A painful but necessary update

Forgive me reader. It has been many weeks since my last blog entry. I have been struggling with recovery and also struggling with revisiting this part of my journey in order to write coherently about it.

On re-reading my last entry I see that I was so full of hope that the Gamma Knife surgery would bring an end to Tarquin. But he is a stronger opponent than I gave him credit. So I shall set out the facts as they happened, pieced together from my recollection and that of those who were with me.

We trek up the M1 to Sheffield and I am swiftly admitted and taken downstairs to be fitted with the head frame that will hold me in place during the treatment. As I go in a lady in her 70s comes out complete with head frame and tells me not to worry, it doesn’t hurt at all. I am bolstered by this kindness.

In the room Mr K and his team are ready and they begin to attach the frame. To do thisĀ  they inject me with a local anaesthetic and then drill tiny holes into my skull through which they tighten screws by hand with a screwdriver. Surreal. Two at the base of my head at the back and two on my forehead. The ones at the back go in pretty easily. I can feel the screw threads biting on my skull but there is no pain. The one on my left forehead causes discomfort but no real pain but the one above my right eye, the side where I had my craniotomy, causes me such pain and discomfort that I have a grand-mal seizure. On recovery even the nurse looks pale, but the doctors carry on screwing the frame to my head through my blood-curdling screams.

I am wheeled up to my room where Mum, Dave and Adrian are waiting for me. But I am not me. I can’t talk properly nor focus on their faces. My nurse explains I was ‘taken poorly’ during the frame fitting and puts me on the bed to wait. I am given painkillers, sedatives, steroids and an anti-depressant. Adrian acts as photographer.

The latest in Brain Surgery Chic

Soon they return to take me to the Gamma Knife Surgery Suite where a radiographer will deliver many hundreds of doses of gamma radiation through my brain to the centre of Tarquin. I am clamped into the machine, my head suspended by the frame. My head feels so heavy just hanging from two screws in my forehead but thankfully the drugs help me, as does the soothing music. Although I can never listen to any of those songs ever again. Over 200 rods are attached to the head frame, each one delivering a measured dose of radiation before the machine moves me by mere millimetres to deliver the next dose and so on. Most treatments last between 5 and 10 minutes.

One hour and a quarter later I am released from the machine and wheeled away to have my head frame removed. Again the screw above my right eye causes me to scream out in pain. I ask the nurse why the elderly lady lied to me about how much it hurts. The nurse explains that she was just trying to help me through it. I can do without that kind of help.

Back in my bed I can see that everyone is pleased to see me back safe and sound. The elderly lady (the liar) is in the room opposite me and is sitting up having a cup of tea. Having taken two paracetamols she expects to go home in an hour or so.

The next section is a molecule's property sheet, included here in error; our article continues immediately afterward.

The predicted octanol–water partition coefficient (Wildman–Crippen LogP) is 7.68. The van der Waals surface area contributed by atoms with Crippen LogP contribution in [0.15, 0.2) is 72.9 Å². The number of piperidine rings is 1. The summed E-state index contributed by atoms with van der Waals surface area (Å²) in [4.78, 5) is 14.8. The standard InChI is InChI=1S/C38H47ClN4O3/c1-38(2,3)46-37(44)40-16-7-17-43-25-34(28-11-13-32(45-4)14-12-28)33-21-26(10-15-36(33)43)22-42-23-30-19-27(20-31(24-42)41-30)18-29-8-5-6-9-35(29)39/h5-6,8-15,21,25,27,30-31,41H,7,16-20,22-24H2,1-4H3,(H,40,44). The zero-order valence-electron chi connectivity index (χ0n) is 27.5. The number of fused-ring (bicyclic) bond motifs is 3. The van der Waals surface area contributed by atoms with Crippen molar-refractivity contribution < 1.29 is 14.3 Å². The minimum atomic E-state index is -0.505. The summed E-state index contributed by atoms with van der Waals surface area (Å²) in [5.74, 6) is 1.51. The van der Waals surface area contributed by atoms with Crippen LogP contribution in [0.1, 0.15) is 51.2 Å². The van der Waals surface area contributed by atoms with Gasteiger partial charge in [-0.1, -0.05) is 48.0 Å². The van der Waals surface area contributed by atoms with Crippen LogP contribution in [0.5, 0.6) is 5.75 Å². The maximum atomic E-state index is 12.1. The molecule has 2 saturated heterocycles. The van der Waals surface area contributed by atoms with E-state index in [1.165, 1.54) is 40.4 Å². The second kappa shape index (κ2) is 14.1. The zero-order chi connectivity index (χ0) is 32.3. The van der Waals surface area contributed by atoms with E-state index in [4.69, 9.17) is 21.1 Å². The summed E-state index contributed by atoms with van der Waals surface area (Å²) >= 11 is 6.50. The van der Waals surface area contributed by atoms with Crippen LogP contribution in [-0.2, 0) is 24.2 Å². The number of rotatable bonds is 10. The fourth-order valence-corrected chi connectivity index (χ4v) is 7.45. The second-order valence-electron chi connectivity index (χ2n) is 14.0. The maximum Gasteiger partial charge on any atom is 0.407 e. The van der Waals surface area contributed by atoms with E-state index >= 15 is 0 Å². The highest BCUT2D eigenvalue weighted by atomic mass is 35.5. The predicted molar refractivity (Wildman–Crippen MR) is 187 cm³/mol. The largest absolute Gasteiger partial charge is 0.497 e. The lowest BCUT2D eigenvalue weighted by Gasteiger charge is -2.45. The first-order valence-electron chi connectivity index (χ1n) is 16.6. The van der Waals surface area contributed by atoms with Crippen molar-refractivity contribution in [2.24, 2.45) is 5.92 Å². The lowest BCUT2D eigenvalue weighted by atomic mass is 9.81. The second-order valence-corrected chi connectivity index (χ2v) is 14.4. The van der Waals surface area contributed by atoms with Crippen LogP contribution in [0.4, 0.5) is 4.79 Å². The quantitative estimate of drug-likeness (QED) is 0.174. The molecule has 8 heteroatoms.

I am put into bed, the sides are raised and the nurses begin my routine of two-hourly morphine injections. The rest of the day and night are a blur, my only lucid moments coming when the nurses arrive to give me my beloved opiates.

The next morning (Friday) I am determined to get out of the place. I know I must appear lucid and pain-free if I am to escape. They let me go home with no drugs other than ibuprofen, paracetamol and codeine. We haven’t gone 10 miles before I have a petit-mal seizure, and I continue to have these over the next hours and days. The pain is unbelievable but I bear it as we have been told so many times that this is a pain-free procedure. My mother tells me that I must have a low pain threshold, but I can’t find the words to explain anything, let alone tell her how much I hurt.

At home that weekend Adrian says I was incoherent with pain; crying out and passing out. But as it is the weekend there is nothing we can do other than follow the advice we were given. On Monday morning we see my GP the wonderful Dr H who phones Sheffield to berate them for discharging a patient without any pain relief or anti-inflammatories. He suggests we get back in the car and drive to Sheffield.

We do so and Mr K sees us immediately. He has come in specially. Another MRI reveals no sinister cause for the pain. It is simply that in attaching and detaching the head frame the bone flap over the site of the craniotomy was moved and then moved back, causing pain and disturbance to the part of my brain which causes epileptic seizures. He shows us the MRI of Tarquin taken that morning. He is enormous. Much bigger than before my craniotomy. As well as completely devouring the optic nerve to my right eye, he has now distended the nerve to my left eye. Mr K describes him as a “big beast” and says he has only treated one tumour larger than Tarquin and that patient had to have two procedures six months apart. He thinks that 75 minutes of treatment should stop the blood flow, eventually killing the tumour. We won’t know if the treatment has been successful for a full 12 months. He says he will see me in March 2012 to determine whether Tarquin is indeed dying or whether he needs a little more assistance on his journey. He increases the dose of my epilepsy medication, prescribes as many painkillers as he can and sends me on my way.

The extra epilepsy drugs make me very dopey and tired. They stop me thinking clearly, make me stumble and fall and forget my words but at least they stop the seizures.

I have now had a headache for 8 months, but never as bad as this.